Scientists have recommended that people actively try to be grateful. They have found that gratitude has actual positive physical benefits. Gratitude has been shown to lower blood pressure, prolong life, and help people to sleep better. Acting grateful helps the person to maintain stability during hard times, and to avoid a negative cycle of despair. The mechanisms of acting grateful are varied. One mechanism is to ask people in a gathering to share their individual thoughts about what they are grateful for. This action reduces group stress, as a family gathering can focus of good rather than divisive things. Another mechanism is to write down a list of things a person may be grateful for. A list of one hundred things to be grateful is supplied in a separate article. Examples include pets, coffee, movies, memories of good deeds, health, favorite tv shows, favorite singers, friends, and family. In an addition, one author, Barry Schwartz, recommends focusing on little things, such as how the pretty the light can be to the eye. Another idea is to nightly ask questions about how gratitude could improve life.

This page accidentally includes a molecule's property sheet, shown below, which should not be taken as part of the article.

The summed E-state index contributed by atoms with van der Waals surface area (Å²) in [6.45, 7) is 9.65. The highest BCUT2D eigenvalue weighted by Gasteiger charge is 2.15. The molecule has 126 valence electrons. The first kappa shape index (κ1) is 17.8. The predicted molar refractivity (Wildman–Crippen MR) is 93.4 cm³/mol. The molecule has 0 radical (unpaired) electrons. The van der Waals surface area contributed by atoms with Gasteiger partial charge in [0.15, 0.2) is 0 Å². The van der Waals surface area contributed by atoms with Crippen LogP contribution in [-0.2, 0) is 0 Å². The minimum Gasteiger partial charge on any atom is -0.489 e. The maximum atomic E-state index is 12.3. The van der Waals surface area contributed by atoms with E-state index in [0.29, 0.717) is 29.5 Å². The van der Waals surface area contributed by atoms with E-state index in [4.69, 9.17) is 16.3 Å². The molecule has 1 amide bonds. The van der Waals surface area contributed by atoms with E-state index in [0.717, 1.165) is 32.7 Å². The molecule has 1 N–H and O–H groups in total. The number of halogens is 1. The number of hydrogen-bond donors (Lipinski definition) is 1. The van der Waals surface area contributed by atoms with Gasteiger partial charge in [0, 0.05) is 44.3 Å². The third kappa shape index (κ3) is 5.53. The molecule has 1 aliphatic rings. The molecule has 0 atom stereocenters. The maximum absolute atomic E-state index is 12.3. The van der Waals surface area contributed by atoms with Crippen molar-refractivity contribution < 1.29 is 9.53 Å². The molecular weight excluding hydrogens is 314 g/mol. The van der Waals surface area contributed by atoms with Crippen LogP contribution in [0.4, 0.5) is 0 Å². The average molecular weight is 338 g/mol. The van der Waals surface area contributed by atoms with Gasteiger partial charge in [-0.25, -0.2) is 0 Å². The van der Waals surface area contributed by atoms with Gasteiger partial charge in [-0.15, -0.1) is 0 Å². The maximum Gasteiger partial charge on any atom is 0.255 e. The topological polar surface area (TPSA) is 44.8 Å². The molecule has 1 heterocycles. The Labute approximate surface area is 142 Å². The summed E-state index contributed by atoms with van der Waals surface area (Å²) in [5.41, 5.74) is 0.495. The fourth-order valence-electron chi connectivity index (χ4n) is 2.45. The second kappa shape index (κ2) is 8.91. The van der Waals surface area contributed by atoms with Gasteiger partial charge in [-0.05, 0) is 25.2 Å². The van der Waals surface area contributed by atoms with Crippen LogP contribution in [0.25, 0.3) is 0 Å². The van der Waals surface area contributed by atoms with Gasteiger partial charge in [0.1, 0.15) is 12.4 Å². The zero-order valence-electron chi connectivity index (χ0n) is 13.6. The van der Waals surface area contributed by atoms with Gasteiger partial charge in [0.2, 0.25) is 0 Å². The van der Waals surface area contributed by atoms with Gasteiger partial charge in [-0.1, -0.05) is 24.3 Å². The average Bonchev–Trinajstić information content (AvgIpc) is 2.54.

Are you thankful for what you have? Studies show how important it is to express your graditude #HealthStatus
- 1These are trying times, and it may seem difficult to be grateful about all of the good things in our lives, but now more than ever gratitude is necessary.
- 2Being grateful, and expressing it, can be healthy and among the positive effects are lowered blood pressure and improved sleep.
- 3Have a round-robin discussion of thankfulness at a family gathering, make a list of things for which you are grateful, and every night recognize how gratitude improves your well-being.